And others that entranced our sand-sore eyes

With the incredible sheen of many feathers.

We did not, though, catch fish in this strange sea;

The water is unpleasant to the tongue

Though in the crumbling rocks up this low hill,

Here on the spiny bushes warted slope,

Our cook found this strange scaly fossil that

Must once have been a fish when the sea was higher.

On this loose stone strewn hilltop overlooking

This sparkling sea, we have seen the stumps of trees

And we have heard the comments of our keen

Geologist: these pebbles are black glass

Incredible heat has forged them out of sand

But there is too much here to understand

We are returning what we’ve missed

We will leave this silent land.

On the way back we have kept these chiselled samples,

Relying on the streams we passed and used

On the way out: but now the streams seem smaller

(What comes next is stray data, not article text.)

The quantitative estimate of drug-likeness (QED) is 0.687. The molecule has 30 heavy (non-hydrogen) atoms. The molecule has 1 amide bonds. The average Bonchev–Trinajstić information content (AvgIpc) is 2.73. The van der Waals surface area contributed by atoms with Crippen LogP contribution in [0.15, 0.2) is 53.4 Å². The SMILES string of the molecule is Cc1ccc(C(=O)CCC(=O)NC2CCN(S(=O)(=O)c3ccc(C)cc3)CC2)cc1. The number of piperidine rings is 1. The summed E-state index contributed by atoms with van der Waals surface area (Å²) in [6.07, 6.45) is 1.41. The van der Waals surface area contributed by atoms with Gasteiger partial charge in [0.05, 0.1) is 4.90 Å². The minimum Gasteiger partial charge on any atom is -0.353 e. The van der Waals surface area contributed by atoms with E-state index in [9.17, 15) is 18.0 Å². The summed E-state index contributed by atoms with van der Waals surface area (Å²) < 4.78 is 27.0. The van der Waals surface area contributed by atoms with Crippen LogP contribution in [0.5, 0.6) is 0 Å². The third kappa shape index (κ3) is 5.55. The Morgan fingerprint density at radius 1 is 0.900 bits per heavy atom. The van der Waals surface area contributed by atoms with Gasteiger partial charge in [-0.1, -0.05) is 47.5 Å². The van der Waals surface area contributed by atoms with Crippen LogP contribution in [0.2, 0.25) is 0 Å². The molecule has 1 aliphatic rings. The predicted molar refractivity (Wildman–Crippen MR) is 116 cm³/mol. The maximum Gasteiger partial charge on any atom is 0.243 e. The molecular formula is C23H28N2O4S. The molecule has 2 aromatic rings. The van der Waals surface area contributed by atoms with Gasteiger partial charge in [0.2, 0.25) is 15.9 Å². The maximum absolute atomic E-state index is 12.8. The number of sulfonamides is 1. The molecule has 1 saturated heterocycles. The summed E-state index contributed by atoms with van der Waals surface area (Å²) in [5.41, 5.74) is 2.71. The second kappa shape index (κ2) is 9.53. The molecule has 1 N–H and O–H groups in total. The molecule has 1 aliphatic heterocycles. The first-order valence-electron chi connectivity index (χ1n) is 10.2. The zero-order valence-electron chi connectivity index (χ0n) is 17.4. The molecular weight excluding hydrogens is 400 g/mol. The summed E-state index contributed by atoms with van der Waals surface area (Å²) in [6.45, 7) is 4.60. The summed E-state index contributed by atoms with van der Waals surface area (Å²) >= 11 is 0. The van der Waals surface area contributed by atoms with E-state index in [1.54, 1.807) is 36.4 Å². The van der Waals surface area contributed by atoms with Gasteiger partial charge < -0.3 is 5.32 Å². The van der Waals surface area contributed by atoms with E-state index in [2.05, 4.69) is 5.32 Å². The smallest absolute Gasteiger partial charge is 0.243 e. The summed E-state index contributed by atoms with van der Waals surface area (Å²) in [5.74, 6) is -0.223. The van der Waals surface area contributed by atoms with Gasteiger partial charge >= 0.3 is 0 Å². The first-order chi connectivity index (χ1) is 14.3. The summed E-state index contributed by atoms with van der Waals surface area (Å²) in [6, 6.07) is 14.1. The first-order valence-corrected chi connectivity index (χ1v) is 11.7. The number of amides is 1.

And here is one that has dried to windblown sand.

These yellow fruits resist the hungry teeth

With a tough skin but a sharp knife will do it:

Inside is watery pulp and teasing sugars.

Finally we straggle to the crest from where

You can see the singing valley we started from

Thunder beats a dry drum

But the trees and houses are gone.

The spark for this was reading about early exploration of the Australian hinterland and the irrational fixed idea the early explorers had that a vast inland sea must lie in the interior. My explorers set off from a settlement through dry and inhospitable land and do indeed find an inland sea, but a dead and declined one. They find evidence that it was once much bigger.

They set off for home again but the land which just about supported them on the outward journey has now changed through a rapid desertification and when they arrive back where they started, there is no sign of the settlement. The implication is that they have travelled through time as well as space. In this poem I use the sound of words a lot to convey extra meaning: seems to shrivel in the relentless sun; spiny bushes warted slope (ie, the slope warted with spiny bushes); must once have been a fish when the sea was higher; these yellow fruits resist the hungry teeth.